Would you reach me the sugar?

Hey, you. Say, you drunk?

Here's your coffee.

Hey, what's the matter with you?

- She looks sick.

- Are you sick or something?

- Where did you pick her up?

- Sixth and Main.

Does she show any signs of physical injury?

Not as far as we could make out.

How many fingers?

Pulse low and irregular.

What's your name?

Can you hear me?

It looks like a coma.

- Diabetic?

- I don't think so.

- It's a non-traumatic stupor.

- Take her to Psycho.

How many does this make?

Twenty today. One manic, three seniles...

- six alcoholics, and 10 schizos.

- Going up all the time.

This civilization of ours is a worse disease

than heart trouble or tuberculosis.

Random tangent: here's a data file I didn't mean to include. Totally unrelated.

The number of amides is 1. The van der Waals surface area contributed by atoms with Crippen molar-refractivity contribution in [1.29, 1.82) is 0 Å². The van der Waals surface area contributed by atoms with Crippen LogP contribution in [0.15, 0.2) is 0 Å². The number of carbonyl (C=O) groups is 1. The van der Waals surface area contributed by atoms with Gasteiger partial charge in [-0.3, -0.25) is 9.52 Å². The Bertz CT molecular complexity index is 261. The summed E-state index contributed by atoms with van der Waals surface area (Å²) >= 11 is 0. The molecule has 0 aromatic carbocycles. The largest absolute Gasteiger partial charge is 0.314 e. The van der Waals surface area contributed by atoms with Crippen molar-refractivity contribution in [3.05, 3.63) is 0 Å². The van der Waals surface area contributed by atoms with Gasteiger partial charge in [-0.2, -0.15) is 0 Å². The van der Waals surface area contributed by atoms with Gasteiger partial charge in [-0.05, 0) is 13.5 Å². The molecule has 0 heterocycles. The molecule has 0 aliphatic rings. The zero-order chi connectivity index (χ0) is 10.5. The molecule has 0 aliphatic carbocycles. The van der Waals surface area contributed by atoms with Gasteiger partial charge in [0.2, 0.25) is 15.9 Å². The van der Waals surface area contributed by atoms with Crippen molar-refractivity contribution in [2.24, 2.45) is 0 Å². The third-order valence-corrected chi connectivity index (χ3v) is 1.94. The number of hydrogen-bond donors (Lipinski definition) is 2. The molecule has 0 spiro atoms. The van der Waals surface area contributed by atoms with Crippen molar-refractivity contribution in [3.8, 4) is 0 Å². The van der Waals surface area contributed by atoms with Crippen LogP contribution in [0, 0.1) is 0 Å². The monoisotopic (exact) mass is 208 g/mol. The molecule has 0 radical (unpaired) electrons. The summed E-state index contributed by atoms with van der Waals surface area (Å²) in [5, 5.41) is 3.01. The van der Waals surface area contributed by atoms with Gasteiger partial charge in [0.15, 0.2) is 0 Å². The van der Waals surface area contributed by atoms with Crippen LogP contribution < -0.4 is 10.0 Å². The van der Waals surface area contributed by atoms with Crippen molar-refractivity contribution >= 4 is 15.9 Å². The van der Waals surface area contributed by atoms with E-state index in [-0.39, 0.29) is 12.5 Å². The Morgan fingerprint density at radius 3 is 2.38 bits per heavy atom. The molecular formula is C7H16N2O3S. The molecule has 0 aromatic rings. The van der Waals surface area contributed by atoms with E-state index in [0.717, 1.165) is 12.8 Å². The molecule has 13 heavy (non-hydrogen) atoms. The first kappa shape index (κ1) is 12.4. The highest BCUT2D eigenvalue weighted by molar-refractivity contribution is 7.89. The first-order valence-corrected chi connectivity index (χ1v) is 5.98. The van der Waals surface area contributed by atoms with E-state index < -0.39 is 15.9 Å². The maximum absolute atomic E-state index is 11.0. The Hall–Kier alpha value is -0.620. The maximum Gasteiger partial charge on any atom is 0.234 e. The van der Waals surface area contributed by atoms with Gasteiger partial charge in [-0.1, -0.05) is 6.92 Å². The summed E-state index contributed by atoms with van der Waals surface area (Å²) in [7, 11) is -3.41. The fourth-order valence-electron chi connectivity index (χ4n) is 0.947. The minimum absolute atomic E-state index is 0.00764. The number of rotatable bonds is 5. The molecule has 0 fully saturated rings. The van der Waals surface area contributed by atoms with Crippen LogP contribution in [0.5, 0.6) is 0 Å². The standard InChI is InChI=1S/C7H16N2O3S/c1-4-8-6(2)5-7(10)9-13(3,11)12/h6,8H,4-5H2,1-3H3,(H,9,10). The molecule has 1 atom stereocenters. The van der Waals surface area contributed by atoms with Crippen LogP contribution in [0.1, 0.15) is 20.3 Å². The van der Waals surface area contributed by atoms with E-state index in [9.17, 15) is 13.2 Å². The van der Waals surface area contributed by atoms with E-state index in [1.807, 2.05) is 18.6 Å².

We can't escape it. Well, what have we here?

Catatonic stupor. She was

in shock, but she's out now.

I see.

Beautiful woman, intelligent...


Frustrated, just like the others

we've seen. It's always the same.

Problem of some kind.

Simple, perhaps, but she was unable

to cope with it. And now this.

Complete confusion.

Hypoactive deep reflexes throughout.

Catatonic posturing,

waxy flexibility of the extremities.

Your diagnosis was correct,

Craig. Let me see the chart.

"Name unknown.

Previous medical history, unknown.

"Age, education, profession,

if any, unknown." All unknown.

"Patient's clothing bears labe

l from stores in Washington, D.C.

"Woman who saw her on the street said